Addition of Extension of Closing Date for Homebuyer Tax Credit. As part of the Worker,
Homeownership, and Business Assistance Act of 2009, the homebuyer tax credit was expanded
and extended to allow homebuyers to receive a tax credit for the purchase of a qualifying home
through April 30, 2010. Homebuyers can benefit from the tax credit up to July 1, 2010 if they
entered into a binding contract by April 30, 2010 and close on the home within 60 days. This
provision extends the closing date for homebuyers who entered into a binding contract by April
30, 2010, allowing them to be eligible for the tax credit if they close on the home before October
1, 2010. The provision is estimated to cost $140 million over 10 years.
Addition of Denial of Deductions for Punitive Damages. Under current law, a deduction is
allowed for damages paid or incurred as ordinary and necessary expense in the course of a trade
or business. However, no deduction is allowed for a fine or penalty paid to a government for the
violation of any law. If a taxpayer is convicted in violation of antitrust laws, no deduction is
allowed for two-thirds of any amount paid or incurred on a judgment or settlement. This
provision denies a tax deduction for payments made for punitive damages in connection with any
legal judgment or settlement. Additionally, in the case that a taxpayer’s punitive damages are
paid by an insurer, the amounts paid on behalf of the taxpayer are included in the taxpayer’s
gross income. This provision applies to damages paid or incurred after December 31, 2011. The
provision is estimated to raise $315 million over 10 years.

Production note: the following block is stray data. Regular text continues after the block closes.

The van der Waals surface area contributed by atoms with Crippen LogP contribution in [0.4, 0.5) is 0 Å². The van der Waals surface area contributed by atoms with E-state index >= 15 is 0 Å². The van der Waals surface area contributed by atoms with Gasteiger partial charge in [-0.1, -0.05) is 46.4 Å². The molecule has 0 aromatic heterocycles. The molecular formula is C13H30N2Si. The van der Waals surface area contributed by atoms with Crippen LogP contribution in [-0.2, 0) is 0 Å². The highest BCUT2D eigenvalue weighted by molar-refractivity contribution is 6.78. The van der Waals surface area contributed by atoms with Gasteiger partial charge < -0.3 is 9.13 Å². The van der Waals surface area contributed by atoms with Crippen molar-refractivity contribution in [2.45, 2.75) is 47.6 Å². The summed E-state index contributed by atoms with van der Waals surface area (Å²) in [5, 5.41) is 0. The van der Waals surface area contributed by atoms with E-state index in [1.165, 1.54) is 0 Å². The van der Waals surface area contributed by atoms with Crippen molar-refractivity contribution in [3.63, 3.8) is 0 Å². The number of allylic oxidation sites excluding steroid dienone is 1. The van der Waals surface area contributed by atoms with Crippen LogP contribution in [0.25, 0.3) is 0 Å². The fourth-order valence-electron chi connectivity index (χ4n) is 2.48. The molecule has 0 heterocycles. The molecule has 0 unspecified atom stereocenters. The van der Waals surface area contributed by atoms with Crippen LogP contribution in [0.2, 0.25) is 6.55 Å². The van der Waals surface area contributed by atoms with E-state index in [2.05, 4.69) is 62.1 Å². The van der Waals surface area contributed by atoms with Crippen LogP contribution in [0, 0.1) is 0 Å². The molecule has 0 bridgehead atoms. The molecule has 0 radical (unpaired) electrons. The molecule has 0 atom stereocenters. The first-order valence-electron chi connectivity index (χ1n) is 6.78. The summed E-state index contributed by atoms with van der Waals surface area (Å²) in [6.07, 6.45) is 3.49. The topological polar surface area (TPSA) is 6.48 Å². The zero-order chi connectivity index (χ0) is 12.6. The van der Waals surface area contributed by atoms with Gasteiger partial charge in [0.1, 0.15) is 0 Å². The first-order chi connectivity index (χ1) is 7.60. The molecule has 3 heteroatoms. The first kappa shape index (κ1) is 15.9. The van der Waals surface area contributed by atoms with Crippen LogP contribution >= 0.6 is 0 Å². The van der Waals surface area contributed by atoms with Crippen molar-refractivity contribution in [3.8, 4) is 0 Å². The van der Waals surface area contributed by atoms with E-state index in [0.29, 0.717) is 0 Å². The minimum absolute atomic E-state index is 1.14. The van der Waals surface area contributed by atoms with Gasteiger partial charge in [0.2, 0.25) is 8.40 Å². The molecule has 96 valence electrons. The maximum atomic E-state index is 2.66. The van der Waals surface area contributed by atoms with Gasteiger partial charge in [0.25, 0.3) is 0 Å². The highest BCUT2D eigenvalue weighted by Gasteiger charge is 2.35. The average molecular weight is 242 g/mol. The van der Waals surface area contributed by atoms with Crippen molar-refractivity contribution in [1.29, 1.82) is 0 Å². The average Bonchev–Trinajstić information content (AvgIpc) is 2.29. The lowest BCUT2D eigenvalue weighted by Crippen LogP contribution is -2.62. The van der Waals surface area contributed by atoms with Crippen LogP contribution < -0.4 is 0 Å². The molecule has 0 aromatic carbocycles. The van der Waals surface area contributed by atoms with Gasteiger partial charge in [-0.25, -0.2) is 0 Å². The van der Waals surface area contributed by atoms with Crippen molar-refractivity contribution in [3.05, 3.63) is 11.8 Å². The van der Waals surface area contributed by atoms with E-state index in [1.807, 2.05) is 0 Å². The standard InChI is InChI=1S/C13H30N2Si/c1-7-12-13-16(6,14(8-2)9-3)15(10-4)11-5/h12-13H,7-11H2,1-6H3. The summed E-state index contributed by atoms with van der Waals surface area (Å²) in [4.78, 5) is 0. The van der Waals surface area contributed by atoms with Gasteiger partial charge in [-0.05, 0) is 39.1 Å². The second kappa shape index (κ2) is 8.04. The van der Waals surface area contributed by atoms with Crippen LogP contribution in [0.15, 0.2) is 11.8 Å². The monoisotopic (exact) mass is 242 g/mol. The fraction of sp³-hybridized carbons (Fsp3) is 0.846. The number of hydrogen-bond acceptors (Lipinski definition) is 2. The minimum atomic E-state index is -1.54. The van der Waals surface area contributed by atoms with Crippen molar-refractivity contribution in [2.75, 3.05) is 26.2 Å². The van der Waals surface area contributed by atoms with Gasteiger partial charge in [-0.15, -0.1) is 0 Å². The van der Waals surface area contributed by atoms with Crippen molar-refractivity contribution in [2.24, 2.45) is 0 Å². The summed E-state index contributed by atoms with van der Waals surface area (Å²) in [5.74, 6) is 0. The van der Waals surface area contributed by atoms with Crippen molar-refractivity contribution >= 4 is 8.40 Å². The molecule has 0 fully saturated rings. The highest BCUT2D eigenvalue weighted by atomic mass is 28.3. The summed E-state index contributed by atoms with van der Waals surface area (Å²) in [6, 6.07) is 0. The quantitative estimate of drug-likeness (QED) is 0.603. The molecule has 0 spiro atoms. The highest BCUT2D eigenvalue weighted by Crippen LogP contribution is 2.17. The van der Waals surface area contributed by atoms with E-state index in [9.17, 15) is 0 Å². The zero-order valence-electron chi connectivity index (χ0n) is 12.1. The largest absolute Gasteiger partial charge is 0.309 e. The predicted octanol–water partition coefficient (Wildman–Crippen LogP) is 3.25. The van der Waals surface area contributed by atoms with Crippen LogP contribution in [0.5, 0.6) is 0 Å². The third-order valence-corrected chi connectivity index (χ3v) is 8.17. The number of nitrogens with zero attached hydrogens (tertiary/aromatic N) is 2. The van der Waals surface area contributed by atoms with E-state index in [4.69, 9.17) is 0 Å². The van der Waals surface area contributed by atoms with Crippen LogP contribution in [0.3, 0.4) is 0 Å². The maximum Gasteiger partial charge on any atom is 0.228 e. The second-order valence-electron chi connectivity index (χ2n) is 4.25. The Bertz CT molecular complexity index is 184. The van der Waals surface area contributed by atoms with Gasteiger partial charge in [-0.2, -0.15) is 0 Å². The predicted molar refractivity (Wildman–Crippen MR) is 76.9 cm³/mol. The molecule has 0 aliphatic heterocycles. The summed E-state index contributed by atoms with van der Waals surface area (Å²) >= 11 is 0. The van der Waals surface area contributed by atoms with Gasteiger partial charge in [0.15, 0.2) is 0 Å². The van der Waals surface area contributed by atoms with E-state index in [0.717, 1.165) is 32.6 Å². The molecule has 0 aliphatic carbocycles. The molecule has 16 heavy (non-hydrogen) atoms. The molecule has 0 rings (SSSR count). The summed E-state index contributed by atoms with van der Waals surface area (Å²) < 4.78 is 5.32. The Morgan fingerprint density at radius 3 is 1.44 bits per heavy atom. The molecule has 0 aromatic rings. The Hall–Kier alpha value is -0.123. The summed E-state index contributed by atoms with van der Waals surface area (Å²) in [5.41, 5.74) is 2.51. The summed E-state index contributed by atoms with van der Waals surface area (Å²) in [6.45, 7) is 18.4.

Foreign tax loophole closer clarification regarding the source rules for income on
guarantees. The provision would reverse a recent Tax Court decision to provide that guarantee
payments made to foreign persons are treated like interest, rather than services, and therefore
subject to U.S. withholding tax when paid by a U.S. person to a foreign person. The
modification would clarify that the provision only applies to guarantees of indebtedness (rather
than to guarantees of obligations). The clarification has no revenue effect.
Foreign tax loophole closer clarification regarding the provision that would terminate the
special rules for interest and dividends received from “80/20 companies”. The provision
would eliminate the withholding and foreign tax credit benefit for 80/20 companies
prospectively, subject to a “grandfather” rule that would continue to provide favorable
withholding tax treatment to payments made by existing legitimate 80/20 companies. The
modification would clarify that for purposes of applying the grandfather provision for periods
prior to January 1, 2011, the 80/20 rules then in effect shall apply. The clarification has no